Synergy-centered maintenance key to F-35A reliability, high mission capability rates

As capable as the F-35A Lightning II has proven itself to be on the battlefield – seeking out and evading or killing high-end threats – it can be just as capable in reliability and quick combat ‘turns’ when maintainers leverage the synergy designed into the maintenance systems.

When you listen to Col. Michael Miles, 388th Maintenance Group commander, the future is bright for the F-35A and it rests in the trust and training of current and future maintainers, as well as “synergy-centered maintenance.”

For three years he’s been running maintenance operations for the Air Force’s first combat capable F-35A Lightning II wing through the successes (initial operational capability, successful combat deployments and the largest fifth generation aircraft elephant walk ever) and through the challenges (supply, canopies, fuel line and coating issues).

“The average Airmen, officer or enlisted, probably doesn’t know that we have more F-35s in the Air Force today than any other fighter except the F-16 (Fighting Falcon),” Miles said. “They’ll blink, and their next assignment will be at an F-35 base, if they’re not there already. We really need to educate them on the capabilities and the synergy this maintenance system provides. It’s like nothing else in the Air Force inventory.”

While there have been notable program-wide challenges with F-35A sustainment and the Autonomic Logistics Information System, improvements have been made with continuous system updates and more are in the works, Miles said. It’s not the individual programs, but the concept – synergy-centered maintenance – is the core of what makes fifth-generation sustainment unique, he said.

“To me, the most valuable part of the maintenance system is the prognostics health management capabilities,” Miles said. “The ability to look at what the jet is reporting on its health and make maintenance decisions early, before something breaks, is a huge leap in maintenance management from previous aircraft.”

Miles describes the PHM system like a patient going to a doctor for a regular exam. The patient may have high-blood pressure that bears monitoring. The doctor wants the patient to come back in a few days for a check-up. Medication may be required, but the initial reaction isn’t to put the patient on bed rest.

“First off, with PHM, you know exactly what the issue is. You don’t have to decipher fault isolation lists and manually dig through technical data like many fourth-generation platforms. The information is right there in the system,” Miles said. “You can track these issues and learn that not every issue is something that would cause you to ground a jet. That takes hands-on field experience – living it and learning it.”

If the issue is something that bears more than monitoring, then the system can provide the recommended fix in the associated electronic joint technical data, create a work order and even request the proper parts be sent to the unit.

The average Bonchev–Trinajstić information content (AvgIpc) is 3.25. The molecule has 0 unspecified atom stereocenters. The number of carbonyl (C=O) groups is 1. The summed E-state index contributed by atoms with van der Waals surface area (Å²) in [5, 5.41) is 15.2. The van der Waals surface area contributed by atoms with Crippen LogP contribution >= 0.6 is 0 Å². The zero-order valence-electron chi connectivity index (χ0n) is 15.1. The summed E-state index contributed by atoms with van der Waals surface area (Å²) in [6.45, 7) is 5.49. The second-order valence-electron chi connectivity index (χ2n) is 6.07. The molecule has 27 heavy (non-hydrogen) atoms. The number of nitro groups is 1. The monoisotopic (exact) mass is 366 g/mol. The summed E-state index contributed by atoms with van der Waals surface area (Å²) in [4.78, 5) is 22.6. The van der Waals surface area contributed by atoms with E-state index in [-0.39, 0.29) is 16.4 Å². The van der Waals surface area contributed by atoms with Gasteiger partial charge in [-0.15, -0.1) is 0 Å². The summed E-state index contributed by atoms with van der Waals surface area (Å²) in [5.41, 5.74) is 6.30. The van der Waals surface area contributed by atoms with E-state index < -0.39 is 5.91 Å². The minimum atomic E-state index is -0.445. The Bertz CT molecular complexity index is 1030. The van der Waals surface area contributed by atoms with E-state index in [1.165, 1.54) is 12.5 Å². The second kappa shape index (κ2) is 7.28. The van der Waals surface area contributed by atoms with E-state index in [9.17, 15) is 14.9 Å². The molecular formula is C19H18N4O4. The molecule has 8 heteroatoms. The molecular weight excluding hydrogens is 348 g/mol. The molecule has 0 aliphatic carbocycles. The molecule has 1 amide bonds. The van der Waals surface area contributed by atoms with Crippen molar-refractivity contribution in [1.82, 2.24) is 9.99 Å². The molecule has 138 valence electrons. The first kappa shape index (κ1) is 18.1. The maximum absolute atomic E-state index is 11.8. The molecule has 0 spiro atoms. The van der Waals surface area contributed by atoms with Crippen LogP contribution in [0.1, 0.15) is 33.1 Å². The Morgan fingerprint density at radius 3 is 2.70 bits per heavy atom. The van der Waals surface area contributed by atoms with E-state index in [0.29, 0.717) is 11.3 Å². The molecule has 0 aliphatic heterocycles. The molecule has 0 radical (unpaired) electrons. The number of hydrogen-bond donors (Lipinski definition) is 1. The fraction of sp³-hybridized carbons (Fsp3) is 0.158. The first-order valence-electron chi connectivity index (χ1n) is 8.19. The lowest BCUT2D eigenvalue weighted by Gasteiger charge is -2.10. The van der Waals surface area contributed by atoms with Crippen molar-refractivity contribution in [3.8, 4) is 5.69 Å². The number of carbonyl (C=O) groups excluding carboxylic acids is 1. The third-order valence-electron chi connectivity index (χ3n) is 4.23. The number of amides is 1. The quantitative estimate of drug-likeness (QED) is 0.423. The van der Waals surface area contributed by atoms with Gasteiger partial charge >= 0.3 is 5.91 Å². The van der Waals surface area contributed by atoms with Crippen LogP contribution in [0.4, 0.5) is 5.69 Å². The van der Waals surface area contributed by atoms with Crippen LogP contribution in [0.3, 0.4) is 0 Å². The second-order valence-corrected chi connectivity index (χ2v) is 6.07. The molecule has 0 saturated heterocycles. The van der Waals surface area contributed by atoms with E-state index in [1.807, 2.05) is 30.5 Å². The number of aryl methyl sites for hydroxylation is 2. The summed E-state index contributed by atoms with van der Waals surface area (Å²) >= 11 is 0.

Meanwhile, while each squadron is tracking the health of its fleet, engineers at the F-35 program level are constantly looking at the most commonly-reported issues, delivering solutions and adjusting the supply chain where needed. This is the synergy that is the key to continued progress in F-35A maintenance, and maintainers will learn to trust the system as the program continues to mature, Miles said.

That trust will continue to improve performance. Currently, the 388th Fighter Wing is generating a mission capable rate of more than 80%, which means that they can generate enough F-35A sorties to support the operational demands of the wing.

Because the 388th FW is meeting that “operational threshold,” the F-35 program as a whole could, in theory, shift logistics focus to other units who may not be meeting that threshold or who are just standing up.

The concept is referred to as performance-based logistics and is another part of synergy-centered maintenance. It means that instead of one unit being fully mission capable and another unit being a fraction of that, sustainment and supply chain can be adjusted to both meet operational demands, Miles said.

“That’s how performance-based logistics works, and it only works if everyone buys in. We need to curb the legacy tendency to strive for 100%. That stresses maintenance repair capability and stretches out the supply chain chasing after the unattainable. That is a legacy model,” Miles said. “Adjusting expectations to allow everyone across the force reach their operational threshold is giving a little to gain a lot. It’s the synergy we’re talking about, and we need to be comfortable with that.”

People are also a large part of the mission-capability equation said Miles. As new maintainers, and maintainers transitioning from legacy platforms, learn the most efficient ways to leverage the synergy designed into the F-35 maintenance concept, the platform’s reliability should only increase across the program, he said.

A photo of an F-35A maintainer working on the aircraft.

A maintainer with the 421st Fighter Squadron prepares an F-35A Lightning II for launch during exercise Red Flag 20-1 at Nellis Air Force Base, Nev., Feb. 5, 2020. (U.S. Air Force photo by R. Nial Bradshaw)

/U.S. Air Force Release. View in full here.